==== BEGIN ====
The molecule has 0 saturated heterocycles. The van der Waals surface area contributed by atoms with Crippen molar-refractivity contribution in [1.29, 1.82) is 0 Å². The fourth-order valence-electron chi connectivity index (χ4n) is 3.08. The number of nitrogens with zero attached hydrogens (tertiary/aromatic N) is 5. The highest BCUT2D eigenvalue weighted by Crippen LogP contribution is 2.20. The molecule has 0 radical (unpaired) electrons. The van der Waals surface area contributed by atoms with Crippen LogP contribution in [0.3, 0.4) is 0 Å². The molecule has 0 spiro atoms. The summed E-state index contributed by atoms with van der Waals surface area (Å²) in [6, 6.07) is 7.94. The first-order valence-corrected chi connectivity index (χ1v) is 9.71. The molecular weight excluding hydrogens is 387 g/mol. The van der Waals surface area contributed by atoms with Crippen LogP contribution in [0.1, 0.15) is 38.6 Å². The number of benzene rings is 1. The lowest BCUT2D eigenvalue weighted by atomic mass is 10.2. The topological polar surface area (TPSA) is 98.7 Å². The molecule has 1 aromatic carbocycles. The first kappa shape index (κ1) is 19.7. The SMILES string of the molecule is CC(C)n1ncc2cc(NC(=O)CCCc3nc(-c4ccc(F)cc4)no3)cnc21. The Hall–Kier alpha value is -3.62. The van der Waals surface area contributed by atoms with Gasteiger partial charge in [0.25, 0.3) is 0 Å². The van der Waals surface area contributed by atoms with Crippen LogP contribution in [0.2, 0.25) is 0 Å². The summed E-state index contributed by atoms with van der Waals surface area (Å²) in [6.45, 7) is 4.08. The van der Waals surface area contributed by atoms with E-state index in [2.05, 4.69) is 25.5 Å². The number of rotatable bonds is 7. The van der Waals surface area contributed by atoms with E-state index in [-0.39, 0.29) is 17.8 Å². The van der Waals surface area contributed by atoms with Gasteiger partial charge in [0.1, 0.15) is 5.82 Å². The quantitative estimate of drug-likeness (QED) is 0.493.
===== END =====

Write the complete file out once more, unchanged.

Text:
The molecule has 0 saturated heterocycles. The van der Waals surface area contributed by atoms with Crippen molar-refractivity contribution in [1.29, 1.82) is 0 Å². The fourth-order valence-electron chi connectivity index (χ4n) is 3.08. The number of nitrogens with zero attached hydrogens (tertiary/aromatic N) is 5. The highest BCUT2D eigenvalue weighted by Crippen LogP contribution is 2.20. The molecule has 0 radical (unpaired) electrons. The van der Waals surface area contributed by atoms with Crippen LogP contribution in [0.3, 0.4) is 0 Å². The molecule has 0 spiro atoms. The summed E-state index contributed by atoms with van der Waals surface area (Å²) in [6, 6.07) is 7.94. The first-order valence-corrected chi connectivity index (χ1v) is 9.71. The molecular weight excluding hydrogens is 387 g/mol. The van der Waals surface area contributed by atoms with Crippen LogP contribution in [0.1, 0.15) is 38.6 Å². The number of benzene rings is 1. The lowest BCUT2D eigenvalue weighted by atomic mass is 10.2. The topological polar surface area (TPSA) is 98.7 Å². The molecule has 1 aromatic carbocycles. The first kappa shape index (κ1) is 19.7. The SMILES string of the molecule is CC(C)n1ncc2cc(NC(=O)CCCc3nc(-c4ccc(F)cc4)no3)cnc21. The Hall–Kier alpha value is -3.62. The van der Waals surface area contributed by atoms with Gasteiger partial charge in [0.25, 0.3) is 0 Å². The van der Waals surface area contributed by atoms with Crippen LogP contribution in [0.2, 0.25) is 0 Å². The summed E-state index contributed by atoms with van der Waals surface area (Å²) in [6.45, 7) is 4.08. The van der Waals surface area contributed by atoms with E-state index in [2.05, 4.69) is 25.5 Å². The number of rotatable bonds is 7. The van der Waals surface area contributed by atoms with E-state index in [-0.39, 0.29) is 17.8 Å². The van der Waals surface area contributed by atoms with Gasteiger partial charge in [0.1, 0.15) is 5.82 Å². The quantitative estimate of drug-likeness (QED) is 0.493.